Melancholy Hyperbole

Poetry about longing.

The Dysfunctional Catholic Girl’s Guide to Lenten Meditation

I’m going to start off by thinking about fish, fertile ground, I think, for thinking about life. Fish have a lot going for them metaphorically and spiritually. They are the early symbol of Christianity, for instance. They are also a symbol of the painful camping trips I took with my stepfather, whom I always called “Uncle Alex,” a man who loved to fish.

But Uncle Alex wasn’t much of a Simon Peter. He was more of a Peter Griffin with frustrated artistic aspirations. Maybe if he weren’t stuck taking care of me he could have been a Peter Tork or Peter Lorre or even a Peter Paul Rubens if he thinned out his mustache a bit. Because the alcohol was always my fault.

Uncle Alex drank like a fish. Not like a salmon, all healthy pink and fit-sleek, swimming upstream in black Under Armours, but more like a middle-aged trout with high triglyceride levels, binge eating chip dip on a corduroy La-Z-Boy. A rowdy fisher-of-men bidding me welcome with food or compliments or even cleverly worded put-downs.

I used to count on him. Now I count calories, syllables, insults, hairs on my chin, the years ’til my death and the sins on my conscience. Math is pretty trustworthy–not at all slippery, like a freshly caught sunfish in an eight-year-old’s hand, desperate to be set free. Or relationships. Or moral decisions, or being a kid who was cheated out of a life and who now needs to figure out something better.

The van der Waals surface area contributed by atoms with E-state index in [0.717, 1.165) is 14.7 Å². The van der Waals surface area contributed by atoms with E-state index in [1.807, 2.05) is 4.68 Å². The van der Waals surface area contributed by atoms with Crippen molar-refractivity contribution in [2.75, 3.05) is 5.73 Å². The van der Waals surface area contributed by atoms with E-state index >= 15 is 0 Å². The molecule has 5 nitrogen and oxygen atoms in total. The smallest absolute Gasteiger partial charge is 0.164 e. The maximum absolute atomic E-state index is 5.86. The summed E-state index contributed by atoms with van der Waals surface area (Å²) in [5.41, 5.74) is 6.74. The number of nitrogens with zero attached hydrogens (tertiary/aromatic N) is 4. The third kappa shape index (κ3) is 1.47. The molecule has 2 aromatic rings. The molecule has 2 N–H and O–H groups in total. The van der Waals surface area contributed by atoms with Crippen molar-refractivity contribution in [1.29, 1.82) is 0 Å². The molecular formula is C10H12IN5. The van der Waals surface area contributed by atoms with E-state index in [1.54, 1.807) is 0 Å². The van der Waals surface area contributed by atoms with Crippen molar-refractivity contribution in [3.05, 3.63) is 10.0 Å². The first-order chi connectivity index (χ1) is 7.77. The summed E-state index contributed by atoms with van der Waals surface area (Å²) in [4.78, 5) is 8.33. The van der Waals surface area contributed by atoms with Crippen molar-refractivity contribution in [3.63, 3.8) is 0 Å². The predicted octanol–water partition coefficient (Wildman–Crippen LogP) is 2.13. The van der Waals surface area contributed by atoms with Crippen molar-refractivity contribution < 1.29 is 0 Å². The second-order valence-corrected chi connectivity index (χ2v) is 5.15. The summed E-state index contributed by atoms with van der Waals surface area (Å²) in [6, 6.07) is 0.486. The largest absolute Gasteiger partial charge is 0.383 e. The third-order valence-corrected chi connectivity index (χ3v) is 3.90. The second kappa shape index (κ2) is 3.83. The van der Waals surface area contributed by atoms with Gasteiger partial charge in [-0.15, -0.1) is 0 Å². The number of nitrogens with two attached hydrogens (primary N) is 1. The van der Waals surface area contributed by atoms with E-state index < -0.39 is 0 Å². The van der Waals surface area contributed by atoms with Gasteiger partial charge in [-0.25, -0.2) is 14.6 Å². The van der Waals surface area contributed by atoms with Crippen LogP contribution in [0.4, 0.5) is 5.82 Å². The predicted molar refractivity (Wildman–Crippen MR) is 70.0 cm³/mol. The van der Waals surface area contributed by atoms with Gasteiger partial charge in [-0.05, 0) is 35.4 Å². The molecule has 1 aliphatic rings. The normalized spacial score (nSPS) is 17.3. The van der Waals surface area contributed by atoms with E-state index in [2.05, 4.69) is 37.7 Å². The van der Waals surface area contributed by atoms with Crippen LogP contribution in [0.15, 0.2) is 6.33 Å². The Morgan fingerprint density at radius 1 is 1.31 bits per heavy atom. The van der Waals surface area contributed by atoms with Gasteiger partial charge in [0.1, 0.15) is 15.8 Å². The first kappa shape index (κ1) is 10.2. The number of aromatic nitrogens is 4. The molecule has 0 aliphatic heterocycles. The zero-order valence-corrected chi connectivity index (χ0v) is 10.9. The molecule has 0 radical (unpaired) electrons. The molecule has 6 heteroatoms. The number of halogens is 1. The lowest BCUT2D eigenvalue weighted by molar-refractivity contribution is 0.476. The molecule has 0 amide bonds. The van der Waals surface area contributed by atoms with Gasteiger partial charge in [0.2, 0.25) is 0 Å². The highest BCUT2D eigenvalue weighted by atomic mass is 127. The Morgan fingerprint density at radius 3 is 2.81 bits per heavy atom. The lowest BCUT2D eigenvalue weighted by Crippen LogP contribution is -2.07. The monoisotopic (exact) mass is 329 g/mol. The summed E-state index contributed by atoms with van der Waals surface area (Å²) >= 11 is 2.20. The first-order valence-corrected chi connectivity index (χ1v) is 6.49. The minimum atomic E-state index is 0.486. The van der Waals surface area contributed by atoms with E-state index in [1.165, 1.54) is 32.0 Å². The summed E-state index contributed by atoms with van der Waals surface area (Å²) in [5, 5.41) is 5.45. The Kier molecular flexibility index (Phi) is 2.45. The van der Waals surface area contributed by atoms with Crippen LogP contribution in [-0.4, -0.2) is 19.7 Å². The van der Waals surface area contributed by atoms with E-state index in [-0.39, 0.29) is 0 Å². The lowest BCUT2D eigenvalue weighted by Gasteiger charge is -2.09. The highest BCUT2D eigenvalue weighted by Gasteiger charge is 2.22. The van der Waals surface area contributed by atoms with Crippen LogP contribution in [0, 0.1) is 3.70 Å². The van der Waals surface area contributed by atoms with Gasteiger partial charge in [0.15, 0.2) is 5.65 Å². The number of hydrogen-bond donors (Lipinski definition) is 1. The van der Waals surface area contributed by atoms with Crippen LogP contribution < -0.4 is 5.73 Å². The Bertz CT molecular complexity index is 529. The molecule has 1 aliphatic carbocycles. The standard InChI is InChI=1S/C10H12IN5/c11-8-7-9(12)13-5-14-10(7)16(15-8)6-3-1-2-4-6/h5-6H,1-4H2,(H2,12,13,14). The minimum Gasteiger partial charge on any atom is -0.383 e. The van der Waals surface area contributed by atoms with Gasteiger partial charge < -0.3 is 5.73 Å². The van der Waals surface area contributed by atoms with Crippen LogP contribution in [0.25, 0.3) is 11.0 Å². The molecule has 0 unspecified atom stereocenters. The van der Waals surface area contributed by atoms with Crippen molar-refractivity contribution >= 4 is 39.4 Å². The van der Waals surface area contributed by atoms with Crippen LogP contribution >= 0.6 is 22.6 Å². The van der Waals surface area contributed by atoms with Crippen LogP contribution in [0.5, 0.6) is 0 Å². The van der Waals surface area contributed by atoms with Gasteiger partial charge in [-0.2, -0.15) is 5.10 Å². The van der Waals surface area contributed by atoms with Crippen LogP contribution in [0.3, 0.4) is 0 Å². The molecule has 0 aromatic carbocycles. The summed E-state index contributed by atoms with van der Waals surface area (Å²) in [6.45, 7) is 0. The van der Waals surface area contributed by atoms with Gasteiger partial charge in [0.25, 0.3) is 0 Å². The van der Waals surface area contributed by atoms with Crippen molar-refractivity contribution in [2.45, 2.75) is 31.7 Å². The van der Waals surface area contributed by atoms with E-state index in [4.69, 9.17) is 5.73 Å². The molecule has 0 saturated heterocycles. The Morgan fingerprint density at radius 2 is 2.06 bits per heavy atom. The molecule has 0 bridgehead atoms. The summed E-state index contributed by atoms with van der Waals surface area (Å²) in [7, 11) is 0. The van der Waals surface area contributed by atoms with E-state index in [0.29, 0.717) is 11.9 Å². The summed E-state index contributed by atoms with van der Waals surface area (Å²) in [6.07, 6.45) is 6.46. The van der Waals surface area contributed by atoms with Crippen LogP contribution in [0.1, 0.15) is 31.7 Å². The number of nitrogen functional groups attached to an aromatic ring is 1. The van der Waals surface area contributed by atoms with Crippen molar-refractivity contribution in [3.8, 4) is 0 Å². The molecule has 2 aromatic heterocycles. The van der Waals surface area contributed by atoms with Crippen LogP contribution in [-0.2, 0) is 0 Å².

Mistakes in this respect are made constantly: the only constant, it seem, at least on bad days. Some days, despite the best of efforts, it seems that every other fish is out to get you and it’s finally time to just throw in the fish. Although this idea is rather fishy, they will tell you in Al Anon meetings: stinking thinking, they call it. But I don’t go in for those Twelve Step-eroos…they are not at all fluid or fun of fulfilling, like fish racing upstream or surfers riding the pounding, salty waves all gasping and risk–like Reality, which reels us in at every moment.

Forget about numbers, I say. One Step, Two Step, Red Step, Blue Step. To Heck with this Step-Seussian Non-Sense! There must be something or someone bigger than some finite set of rules: The Big Fish I have been longing for.

These days, during Lent, I go in for fish fries or just stopping at McDonald’s for the #6 “Filet-O-Fish” meal, because I once met the man who invented the fish.

He was dressed up in a doctrine, in the darkest corner of the coldest, deepest part ocean, where there was no more air to breathe and not another living fish in sight. He invited me into his spacious being and gave me good food to eat and a gently lit lantern by which I could read myself.

My grasp on him is still quite slippery, though. I still take the bait of the Peter Pan types, bad boys who, like Uncle Alex, can’t seem to grow up. But most nights I find I can sleep easy on his ocean floor, warm and well-fed by the sea vents, like a Quite Right Fish in her very own bowl. Pass me that plastic treasure chest pillow, please. Zzzzz.

 

stephaniesStephanie Sarwal was once a tax attorney who wrote creatively (and surreptitiously!) in between client projects. She is now a mother of five who writes creatively and only slightly less surreptitiously in between diaper changes and carpool runs in and about the suburbs of DC. Her latest poem, “He Who Hides,” is scheduled to be published in the Spring Issue of Clockwise Cat.

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Categories: Poetry

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